Final design + install for a Vegas style wedding chapel


Design + install

If you haven’t read part one of this three part blog post, you might want to start there. It talks you through who The Altar Electric are, what they wanted to create and how we came up with a concept for them to base the design of their new chapel on.

You can also read about the chapel on Broadsheet. 


It took us about three months to get to the point where we could say, yep this is the final design – let’s make it happen. We went through about five or six sets of designs and as is often the case, circled back to much of the first design in the final design. A very big part of the design was to warm up the existing space, while leaving in some of the authentic industrial elements – like the worn, character filled concrete floor. I don’t think anyone in the history of the world has ever said, “I want to get married in a cold hard industrial space please. I want it to feel in no way warm or cosy. Thus much of the final design was introducing warm, giving textures, some warm colours and of course, adding lots of fun.

This render of the final design shows the x30 disco ball ceiling, with 150m of white plastic and galvanised chain which remained throughout all of the design iterations. The red 70s Fler modular couch was the thing that eventually brought it all together – being able to have a range of seating configurations as well as the iconic look of the Fler couch and it’s extreme lushness and comfort, meant it got a big yes! The silver glitter runner was also a winner from the start as was the blue front wall to mirror The Altar Electric’s already iconic electric blue neon sign. Gold and pink were used to tie the colours together, with the pink high gloss booth at the back.

Including a bar in the back corner served many, many purposes. Firstly, who doesn’t like a drink at a wedding? And secondly, in such a small space, it can also be used for storage, serve as a DJ booth and create an additional ‘space’ in the chapel to allow for a variety of photos for the couples.

The booth is also a multi-purpose area (as is pretty much everything in such a small space!) – it’s the signing area for couples – with those disco ball planters (which we made!) and the most radical Bride + Wolfe lightning bolt mirror, plus the high gloss pink booth with it’s animal print upholstery, makes it an excellent spot for those all-important signing photos.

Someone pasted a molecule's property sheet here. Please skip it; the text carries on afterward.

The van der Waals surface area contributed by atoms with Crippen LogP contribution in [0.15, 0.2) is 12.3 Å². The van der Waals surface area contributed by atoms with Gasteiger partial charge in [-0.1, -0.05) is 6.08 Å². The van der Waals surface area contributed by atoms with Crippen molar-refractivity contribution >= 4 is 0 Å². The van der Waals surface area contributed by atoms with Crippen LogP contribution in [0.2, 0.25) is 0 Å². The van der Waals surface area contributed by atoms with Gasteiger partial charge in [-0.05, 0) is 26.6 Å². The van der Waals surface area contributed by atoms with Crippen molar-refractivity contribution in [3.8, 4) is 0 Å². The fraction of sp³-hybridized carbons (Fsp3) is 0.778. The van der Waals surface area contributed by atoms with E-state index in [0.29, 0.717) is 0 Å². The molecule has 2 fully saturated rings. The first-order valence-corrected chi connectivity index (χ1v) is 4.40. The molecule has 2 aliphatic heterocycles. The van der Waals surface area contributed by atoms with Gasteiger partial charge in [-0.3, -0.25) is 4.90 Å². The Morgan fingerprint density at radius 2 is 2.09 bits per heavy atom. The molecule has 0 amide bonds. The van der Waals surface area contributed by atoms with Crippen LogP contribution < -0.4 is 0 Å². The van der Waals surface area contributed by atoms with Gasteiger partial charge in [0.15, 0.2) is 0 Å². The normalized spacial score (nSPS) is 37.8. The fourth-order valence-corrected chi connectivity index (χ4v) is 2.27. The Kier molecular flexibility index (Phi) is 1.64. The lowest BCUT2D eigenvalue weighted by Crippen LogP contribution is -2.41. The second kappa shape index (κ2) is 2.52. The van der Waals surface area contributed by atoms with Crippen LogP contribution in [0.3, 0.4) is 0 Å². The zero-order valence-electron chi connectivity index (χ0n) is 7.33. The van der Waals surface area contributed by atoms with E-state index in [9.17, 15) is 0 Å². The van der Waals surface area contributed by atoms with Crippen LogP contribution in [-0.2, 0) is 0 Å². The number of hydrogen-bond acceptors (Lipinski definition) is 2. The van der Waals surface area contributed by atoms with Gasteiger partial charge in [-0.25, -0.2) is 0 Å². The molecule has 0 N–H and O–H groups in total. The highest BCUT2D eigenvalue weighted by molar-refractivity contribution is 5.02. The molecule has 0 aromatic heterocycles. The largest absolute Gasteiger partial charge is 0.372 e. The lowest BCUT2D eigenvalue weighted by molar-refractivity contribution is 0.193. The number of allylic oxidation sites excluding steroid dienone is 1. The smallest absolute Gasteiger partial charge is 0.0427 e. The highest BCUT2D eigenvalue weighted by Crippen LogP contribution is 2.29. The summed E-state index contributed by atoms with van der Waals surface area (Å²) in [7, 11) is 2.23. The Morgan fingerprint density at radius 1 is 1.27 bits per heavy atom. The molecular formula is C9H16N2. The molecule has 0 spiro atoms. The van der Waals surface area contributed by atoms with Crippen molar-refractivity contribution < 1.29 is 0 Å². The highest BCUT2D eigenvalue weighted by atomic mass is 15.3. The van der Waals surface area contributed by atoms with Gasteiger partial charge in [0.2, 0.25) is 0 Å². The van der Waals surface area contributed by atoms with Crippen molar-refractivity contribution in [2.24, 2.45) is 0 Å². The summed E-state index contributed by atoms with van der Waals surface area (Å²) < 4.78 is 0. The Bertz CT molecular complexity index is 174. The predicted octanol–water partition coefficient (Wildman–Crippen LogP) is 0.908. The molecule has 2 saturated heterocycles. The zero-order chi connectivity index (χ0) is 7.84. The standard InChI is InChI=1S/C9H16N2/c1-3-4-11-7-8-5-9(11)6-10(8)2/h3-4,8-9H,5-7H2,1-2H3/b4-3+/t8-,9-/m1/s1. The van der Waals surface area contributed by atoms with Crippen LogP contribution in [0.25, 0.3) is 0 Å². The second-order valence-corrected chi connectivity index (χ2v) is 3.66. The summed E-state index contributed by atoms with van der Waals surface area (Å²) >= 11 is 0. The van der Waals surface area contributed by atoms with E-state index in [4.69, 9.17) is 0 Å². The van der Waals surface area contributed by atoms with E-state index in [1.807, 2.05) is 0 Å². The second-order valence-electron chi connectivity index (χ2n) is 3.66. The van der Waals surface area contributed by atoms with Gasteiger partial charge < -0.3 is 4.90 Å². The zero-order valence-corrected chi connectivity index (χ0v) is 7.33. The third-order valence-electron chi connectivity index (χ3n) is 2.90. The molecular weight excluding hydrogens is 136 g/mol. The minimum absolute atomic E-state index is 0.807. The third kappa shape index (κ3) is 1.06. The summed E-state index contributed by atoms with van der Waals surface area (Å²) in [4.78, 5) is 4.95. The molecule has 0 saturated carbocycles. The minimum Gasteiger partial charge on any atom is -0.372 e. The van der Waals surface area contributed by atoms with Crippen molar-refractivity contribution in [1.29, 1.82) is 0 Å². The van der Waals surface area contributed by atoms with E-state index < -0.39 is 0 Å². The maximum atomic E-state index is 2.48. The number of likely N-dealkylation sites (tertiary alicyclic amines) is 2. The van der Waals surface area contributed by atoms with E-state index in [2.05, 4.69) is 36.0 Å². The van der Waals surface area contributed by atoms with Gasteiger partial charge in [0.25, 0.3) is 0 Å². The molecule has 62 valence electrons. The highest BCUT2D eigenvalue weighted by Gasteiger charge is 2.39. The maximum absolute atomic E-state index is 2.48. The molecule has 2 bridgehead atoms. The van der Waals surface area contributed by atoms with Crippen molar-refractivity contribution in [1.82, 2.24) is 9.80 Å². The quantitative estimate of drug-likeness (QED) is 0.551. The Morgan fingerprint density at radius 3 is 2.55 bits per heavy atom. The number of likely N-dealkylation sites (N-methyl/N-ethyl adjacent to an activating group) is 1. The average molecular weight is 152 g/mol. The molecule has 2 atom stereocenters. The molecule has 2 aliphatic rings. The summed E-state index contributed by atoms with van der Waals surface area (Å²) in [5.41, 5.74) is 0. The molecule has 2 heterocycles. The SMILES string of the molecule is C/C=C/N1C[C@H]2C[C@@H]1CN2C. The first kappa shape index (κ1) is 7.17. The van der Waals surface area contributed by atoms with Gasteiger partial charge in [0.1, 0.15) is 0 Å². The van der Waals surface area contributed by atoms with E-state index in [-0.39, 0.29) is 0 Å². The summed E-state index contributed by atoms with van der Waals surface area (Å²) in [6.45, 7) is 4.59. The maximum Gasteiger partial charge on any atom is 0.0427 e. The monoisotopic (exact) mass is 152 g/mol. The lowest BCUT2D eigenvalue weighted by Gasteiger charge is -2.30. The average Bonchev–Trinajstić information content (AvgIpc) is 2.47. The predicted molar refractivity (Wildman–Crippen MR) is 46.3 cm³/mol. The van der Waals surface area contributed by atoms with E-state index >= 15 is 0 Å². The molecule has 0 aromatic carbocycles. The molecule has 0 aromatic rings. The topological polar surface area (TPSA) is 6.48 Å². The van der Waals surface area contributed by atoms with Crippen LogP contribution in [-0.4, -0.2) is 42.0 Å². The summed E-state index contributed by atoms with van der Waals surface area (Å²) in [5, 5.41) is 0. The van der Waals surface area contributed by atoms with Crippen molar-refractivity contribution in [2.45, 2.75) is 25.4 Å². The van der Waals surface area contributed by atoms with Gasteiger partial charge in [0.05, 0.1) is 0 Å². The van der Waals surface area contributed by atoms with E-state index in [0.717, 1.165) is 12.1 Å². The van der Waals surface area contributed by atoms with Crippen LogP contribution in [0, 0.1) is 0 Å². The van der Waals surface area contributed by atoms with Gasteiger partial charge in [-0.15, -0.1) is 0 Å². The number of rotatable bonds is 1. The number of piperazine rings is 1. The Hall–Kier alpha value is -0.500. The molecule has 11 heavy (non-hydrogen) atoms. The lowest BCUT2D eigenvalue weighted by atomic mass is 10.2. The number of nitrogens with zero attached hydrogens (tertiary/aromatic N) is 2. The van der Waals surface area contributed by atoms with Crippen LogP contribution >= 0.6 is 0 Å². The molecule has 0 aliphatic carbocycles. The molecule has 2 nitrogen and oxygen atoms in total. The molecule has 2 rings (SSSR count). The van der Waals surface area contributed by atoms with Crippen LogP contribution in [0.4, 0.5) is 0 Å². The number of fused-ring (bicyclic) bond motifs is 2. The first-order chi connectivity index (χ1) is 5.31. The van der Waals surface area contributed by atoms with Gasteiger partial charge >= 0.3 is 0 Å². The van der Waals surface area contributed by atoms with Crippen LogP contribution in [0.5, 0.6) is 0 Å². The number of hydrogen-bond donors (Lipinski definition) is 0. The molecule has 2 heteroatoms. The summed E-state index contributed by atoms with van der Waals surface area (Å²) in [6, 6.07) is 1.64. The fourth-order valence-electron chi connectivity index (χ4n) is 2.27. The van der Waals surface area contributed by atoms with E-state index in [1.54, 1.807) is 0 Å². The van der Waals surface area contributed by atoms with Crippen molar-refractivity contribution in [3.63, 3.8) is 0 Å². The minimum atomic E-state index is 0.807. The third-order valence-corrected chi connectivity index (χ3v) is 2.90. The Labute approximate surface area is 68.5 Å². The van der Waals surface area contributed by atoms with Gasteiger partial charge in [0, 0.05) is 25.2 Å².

Our construction arm – Very Good Products – built the booth and the triangle table. The triangle was chosen over the 70s style tulip table because it meant more table space for when the area is used as a work space for the team, when they are not conducting weddings. The triangle shape is something different too – and that was one of the key objectives of the design; to make it unlike other spaces already available in Melbourne.

Comparing the concept + final design

We’ve matched up the final designs with the before photos of the space and the photos once the space had been created so you can see how it came together.

Front of the room

The front of the room is where most of the action will take place and the design means that it’s the focus. The design also allows for other decor to be interchanged with their neon sign, to change the backdrop regularly, giving couples options for how the space looks when they marry there.



As you can see below, the transformation is magical, super fun and frankly, unrecognisable.

Back of the room

The change to the back area of the space is maybe even more spectacular! From cold + industrial, to cool, cosy, fun and that sweet mix of old and new, that we’re known for.




Once the design was final, it was time to install! Dee’s carpenter husband Pete clad the walls in MDF for soundproofing, and so that we could do our creative best, but also return the space to it’s original condition upon leaving. Pete also built the stage, and the team got their painting gear on! Our team started on the ceiling installation which consisted of 150m of chain (white plastic and silver glavanised) and 30 disco balls. That quantity of disco balls alone meant the delivery had to be split into six enormous boxes – which of course meant that some went missing! The chain weighed so much I couldn’t lift the box it came in! But we began attaching them to the ceiling onto strips of bird wire, hopping up and down the ladder hundreds of times to check placement and make sure it was looking like I’d hoped (and promised!) it would.

It took about 20 hours to install the ceiling alone – I had cuts all over my hands from shoving them between the bird wire and the rafters to get the cable ties in. And did you know dust is really stinky? There was a lot of old dust that smelled funky and got all over me. It’s definitely a very, very sexy job.

The glitter columns were a several step process – they were painted in metallic paint. Then we made a concoction of Modge Podge, several sizes and colours of silver and gold glitter, sequins, metallic foil and other metallic bits and bobs and applied it slowly to the columns, finishing with hand applied pieces to give it a super chunky finish.

There were many early mornings and late nights as we worked to get it ready asap. There was a bit of a hiccup to the process when the team got slightly cold feet on having white walls on the two side walls, and got a graffiti artist to add some graffiti to the walls. It didn’t quite work in the with the rest of the agreed design, so most of them ended up getting painted over in favour of the white. As a result, the space looks a lot larger and more sleek, getting back to that rock n roll + Vegas concept.

It was now ready for people to get married in it, OMG!

Read part 1 + part 3 because they are very interesting!

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